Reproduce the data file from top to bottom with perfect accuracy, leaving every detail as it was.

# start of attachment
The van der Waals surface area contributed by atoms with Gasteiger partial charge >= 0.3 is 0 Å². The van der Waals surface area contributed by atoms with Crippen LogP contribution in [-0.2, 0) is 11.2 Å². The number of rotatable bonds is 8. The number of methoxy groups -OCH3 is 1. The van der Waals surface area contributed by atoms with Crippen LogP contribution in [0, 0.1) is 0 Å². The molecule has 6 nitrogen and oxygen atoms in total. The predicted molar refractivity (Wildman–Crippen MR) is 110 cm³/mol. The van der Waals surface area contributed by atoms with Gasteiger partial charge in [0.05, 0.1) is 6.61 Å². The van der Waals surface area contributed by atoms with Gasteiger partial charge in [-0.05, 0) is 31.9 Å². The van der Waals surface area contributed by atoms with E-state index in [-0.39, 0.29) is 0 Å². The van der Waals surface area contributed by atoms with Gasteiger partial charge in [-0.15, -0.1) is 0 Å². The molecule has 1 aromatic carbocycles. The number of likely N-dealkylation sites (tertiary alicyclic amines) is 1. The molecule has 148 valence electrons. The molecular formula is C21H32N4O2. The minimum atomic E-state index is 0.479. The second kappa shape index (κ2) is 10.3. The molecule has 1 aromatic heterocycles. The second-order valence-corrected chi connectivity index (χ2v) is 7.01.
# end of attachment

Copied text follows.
The van der Waals surface area contributed by atoms with Gasteiger partial charge >= 0.3 is 0 Å². The van der Waals surface area contributed by atoms with Crippen LogP contribution in [-0.2, 0) is 11.2 Å². The number of rotatable bonds is 8. The number of methoxy groups -OCH3 is 1. The van der Waals surface area contributed by atoms with Crippen LogP contribution in [0, 0.1) is 0 Å². The molecule has 6 nitrogen and oxygen atoms in total. The predicted molar refractivity (Wildman–Crippen MR) is 110 cm³/mol. The van der Waals surface area contributed by atoms with Gasteiger partial charge in [0.05, 0.1) is 6.61 Å². The van der Waals surface area contributed by atoms with Gasteiger partial charge in [-0.05, 0) is 31.9 Å². The van der Waals surface area contributed by atoms with E-state index in [-0.39, 0.29) is 0 Å². The van der Waals surface area contributed by atoms with Gasteiger partial charge in [-0.15, -0.1) is 0 Å². The molecule has 1 aromatic carbocycles. The number of likely N-dealkylation sites (tertiary alicyclic amines) is 1. The molecule has 148 valence electrons. The molecular formula is C21H32N4O2. The minimum atomic E-state index is 0.479. The second kappa shape index (κ2) is 10.3. The molecule has 1 aromatic heterocycles. The second-order valence-corrected chi connectivity index (χ2v) is 7.01.